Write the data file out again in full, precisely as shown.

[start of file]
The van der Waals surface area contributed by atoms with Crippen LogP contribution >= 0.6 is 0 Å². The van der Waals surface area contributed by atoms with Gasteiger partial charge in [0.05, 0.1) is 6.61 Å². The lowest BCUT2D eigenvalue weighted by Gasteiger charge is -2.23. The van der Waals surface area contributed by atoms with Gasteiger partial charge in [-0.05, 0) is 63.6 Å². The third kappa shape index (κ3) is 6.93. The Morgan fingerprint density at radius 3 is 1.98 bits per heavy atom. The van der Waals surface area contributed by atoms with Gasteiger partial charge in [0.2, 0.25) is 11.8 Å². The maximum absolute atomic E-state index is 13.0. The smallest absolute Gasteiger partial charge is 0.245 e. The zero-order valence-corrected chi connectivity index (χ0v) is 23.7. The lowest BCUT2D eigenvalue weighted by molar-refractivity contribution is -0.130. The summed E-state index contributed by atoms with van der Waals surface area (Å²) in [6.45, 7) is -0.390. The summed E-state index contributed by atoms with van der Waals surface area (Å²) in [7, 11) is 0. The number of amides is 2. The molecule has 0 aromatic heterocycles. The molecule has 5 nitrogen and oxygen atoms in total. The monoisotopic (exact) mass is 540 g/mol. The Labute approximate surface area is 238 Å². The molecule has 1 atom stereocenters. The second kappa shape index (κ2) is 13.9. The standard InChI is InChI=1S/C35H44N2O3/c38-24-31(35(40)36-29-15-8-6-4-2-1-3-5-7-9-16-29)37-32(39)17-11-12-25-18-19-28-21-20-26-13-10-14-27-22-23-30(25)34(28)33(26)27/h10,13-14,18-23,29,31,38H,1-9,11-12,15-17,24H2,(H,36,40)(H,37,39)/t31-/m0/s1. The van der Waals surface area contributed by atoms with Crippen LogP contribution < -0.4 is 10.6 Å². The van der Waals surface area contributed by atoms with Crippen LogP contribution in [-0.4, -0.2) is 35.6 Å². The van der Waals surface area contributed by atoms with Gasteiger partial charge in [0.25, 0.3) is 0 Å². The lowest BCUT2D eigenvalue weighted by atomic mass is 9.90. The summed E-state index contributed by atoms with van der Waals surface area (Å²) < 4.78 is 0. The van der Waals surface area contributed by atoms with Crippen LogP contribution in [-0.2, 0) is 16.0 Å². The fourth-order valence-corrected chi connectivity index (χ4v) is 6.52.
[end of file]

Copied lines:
The van der Waals surface area contributed by atoms with Crippen LogP contribution >= 0.6 is 0 Å². The van der Waals surface area contributed by atoms with Gasteiger partial charge in [0.05, 0.1) is 6.61 Å². The lowest BCUT2D eigenvalue weighted by Gasteiger charge is -2.23. The van der Waals surface area contributed by atoms with Gasteiger partial charge in [-0.05, 0) is 63.6 Å². The third kappa shape index (κ3) is 6.93. The Morgan fingerprint density at radius 3 is 1.98 bits per heavy atom. The van der Waals surface area contributed by atoms with Gasteiger partial charge in [0.2, 0.25) is 11.8 Å². The maximum absolute atomic E-state index is 13.0. The smallest absolute Gasteiger partial charge is 0.245 e. The zero-order valence-corrected chi connectivity index (χ0v) is 23.7. The lowest BCUT2D eigenvalue weighted by molar-refractivity contribution is -0.130. The summed E-state index contributed by atoms with van der Waals surface area (Å²) in [6.45, 7) is -0.390. The summed E-state index contributed by atoms with van der Waals surface area (Å²) in [7, 11) is 0. The number of amides is 2. The molecule has 0 aromatic heterocycles. The molecule has 5 nitrogen and oxygen atoms in total. The monoisotopic (exact) mass is 540 g/mol. The Labute approximate surface area is 238 Å². The molecule has 1 atom stereocenters. The second kappa shape index (κ2) is 13.9. The standard InChI is InChI=1S/C35H44N2O3/c38-24-31(35(40)36-29-15-8-6-4-2-1-3-5-7-9-16-29)37-32(39)17-11-12-25-18-19-28-21-20-26-13-10-14-27-22-23-30(25)34(28)33(26)27/h10,13-14,18-23,29,31,38H,1-9,11-12,15-17,24H2,(H,36,40)(H,37,39)/t31-/m0/s1. The van der Waals surface area contributed by atoms with Crippen LogP contribution < -0.4 is 10.6 Å². The van der Waals surface area contributed by atoms with Crippen LogP contribution in [-0.4, -0.2) is 35.6 Å². The van der Waals surface area contributed by atoms with Gasteiger partial charge in [0.25, 0.3) is 0 Å². The lowest BCUT2D eigenvalue weighted by atomic mass is 9.90. The summed E-state index contributed by atoms with van der Waals surface area (Å²) < 4.78 is 0. The van der Waals surface area contributed by atoms with Crippen LogP contribution in [-0.2, 0) is 16.0 Å². The fourth-order valence-corrected chi connectivity index (χ4v) is 6.52.